Before using this medication, tell your doctor or pharmacist your medical history, especially of: a certain enzyme deficiency (G6PD or glucose-6-phosphate dehydrogenase deficiency), kidney problems, liver problems, low white blood cell count.
Before having surgery, tell your doctor or dentist about all the products you use (including prescription drugs, nonprescription drugs, and herbal products).
During pregnancy, this medication should be used only when clearly needed. This medication must not be used near the expected delivery date because of possible harm to the unborn baby. Discuss the risks and benefits with your doctor.
It is unknown if this medication passes into breast milk. However, similar drugs pass into breast milk and may harm nursing infants who are ill, premature, less than 2 months old, or who have certain disorders (such as jaundice, high blood levels of bilirubin, G6PD deficiency). Therefore, breast-feeding while using this drug is not recommended in infants with these conditions. Consult your doctor before breast-feeding.
Thermazene topical Interactions
The effects of some drugs can change if you take other drugs or herbal products at the same time. This can increase your risk for serious side effects or may cause your medications not to work correctly. These drug interactions are possible, but do not always occur. Your doctor or pharmacist can often prevent or manage interactions by changing how you use your medications or by close monitoring.
To help your doctor and pharmacist give you the best care, be sure to tell your doctor and pharmacist about all the products you use (including prescription drugs, nonprescription drugs, and herbal products) before starting treatment with this product. While using this product, do not start, stop, or change the dosage of any other medicines you are using without your doctor's approval.
Some products that may interact with this drug include: cimetidine, phenytoin, skin products containing sodium sulfacetamide, enzyme products used to break down and remove dead skin/tissue from burns and wounds (such as collagenase, papain, trypsin).
An inactive ingredient in some brands of this medication (propylene glycol) may be absorbed and may interfere with certain laboratory tests, possibly causing false test results. Make sure laboratory personnel and all your doctors know you use this drug.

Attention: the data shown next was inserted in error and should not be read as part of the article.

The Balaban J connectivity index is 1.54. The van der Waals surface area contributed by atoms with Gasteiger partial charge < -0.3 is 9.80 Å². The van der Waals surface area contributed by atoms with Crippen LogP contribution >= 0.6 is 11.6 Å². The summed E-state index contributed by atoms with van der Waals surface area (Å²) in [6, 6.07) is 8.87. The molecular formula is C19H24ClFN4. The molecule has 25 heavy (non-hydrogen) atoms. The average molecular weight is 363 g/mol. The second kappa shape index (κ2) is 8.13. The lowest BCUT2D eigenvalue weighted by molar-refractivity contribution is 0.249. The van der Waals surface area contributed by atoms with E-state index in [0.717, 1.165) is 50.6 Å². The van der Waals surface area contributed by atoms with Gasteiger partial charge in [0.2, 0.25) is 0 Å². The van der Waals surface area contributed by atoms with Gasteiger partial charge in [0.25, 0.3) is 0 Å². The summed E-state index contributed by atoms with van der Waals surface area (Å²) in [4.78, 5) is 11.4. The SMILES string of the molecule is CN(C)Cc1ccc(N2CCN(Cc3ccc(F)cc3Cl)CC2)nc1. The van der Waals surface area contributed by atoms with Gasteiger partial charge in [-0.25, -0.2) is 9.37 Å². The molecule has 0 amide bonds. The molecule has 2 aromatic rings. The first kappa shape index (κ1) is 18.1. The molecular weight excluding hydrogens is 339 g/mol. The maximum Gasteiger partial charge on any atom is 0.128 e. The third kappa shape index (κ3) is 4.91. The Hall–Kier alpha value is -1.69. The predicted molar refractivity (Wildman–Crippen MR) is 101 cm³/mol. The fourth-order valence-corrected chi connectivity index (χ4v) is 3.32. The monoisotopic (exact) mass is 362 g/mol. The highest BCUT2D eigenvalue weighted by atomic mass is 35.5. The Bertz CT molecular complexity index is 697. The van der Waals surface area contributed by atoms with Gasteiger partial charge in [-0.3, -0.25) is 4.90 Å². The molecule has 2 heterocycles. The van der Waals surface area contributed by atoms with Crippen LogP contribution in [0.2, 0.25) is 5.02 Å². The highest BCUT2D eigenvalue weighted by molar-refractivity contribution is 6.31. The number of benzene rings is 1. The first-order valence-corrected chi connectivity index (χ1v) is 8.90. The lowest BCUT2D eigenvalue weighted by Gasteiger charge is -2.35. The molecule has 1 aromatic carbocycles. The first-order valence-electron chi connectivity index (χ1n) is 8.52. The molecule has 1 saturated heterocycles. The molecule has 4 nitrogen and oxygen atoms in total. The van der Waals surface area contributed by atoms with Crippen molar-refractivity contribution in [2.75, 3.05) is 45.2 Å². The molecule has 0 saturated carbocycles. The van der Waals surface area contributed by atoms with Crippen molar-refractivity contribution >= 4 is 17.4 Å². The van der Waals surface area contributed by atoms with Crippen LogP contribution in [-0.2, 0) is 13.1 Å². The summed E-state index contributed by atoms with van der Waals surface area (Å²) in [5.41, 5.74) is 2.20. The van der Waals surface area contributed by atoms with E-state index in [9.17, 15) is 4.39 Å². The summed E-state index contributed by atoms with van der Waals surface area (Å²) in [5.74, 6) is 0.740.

This document does not contain all possible drug interactions. Keep a list of all the products you use. Share this list with your doctor and pharmacist to lessen your risk for serious medication problems.
Thermazene topical Overdose
This medicine may be harmful if swallowed. If swallowing or overdose is suspected, contact a poison control center or emergency room immediately. US residents can call their local poison control center at 1-800-222-1222. Canada residents can call a provincial poison control center.NOTES:
Do not share this medication with others.
Laboratory and/or medical tests (such as white blood cell count, kidney function tests, blood tests) should be performed periodically to check for side effects. Consult your doctor for more details.
Keep all regular medical and laboratory appointments.MISSED DOSE:
If you miss a dose, use it as soon as you remember. This medicine should be on the wounds at all times as directed by your doctor.STORAGE:
Store the US product at room temperature between 59-86 degrees F (15-30 degrees C) away from light and moisture. Do not store in the bathroom.
Store the Canadian product between 46-77 degrees F (8-25 degrees C) away from light and moisture. To ensure that the medication is sterile, the Canadian 250- and 500-gram jars should be discarded 24 hours after opening. The Canadian tubes should be discarded 7 days after opening. Do not store in the bathroom.
Keep all medicines away from children and pets.
Do not flush medications down the toilet or pour them into a drain unless instructed to do so. Properly discard this product when it is expired or no longer needed. Consult your pharmacist or local waste disposal company for more details about how to safely discard your product.
Information last revised March 2013. Copyright(c) 2013 First Databank, Inc.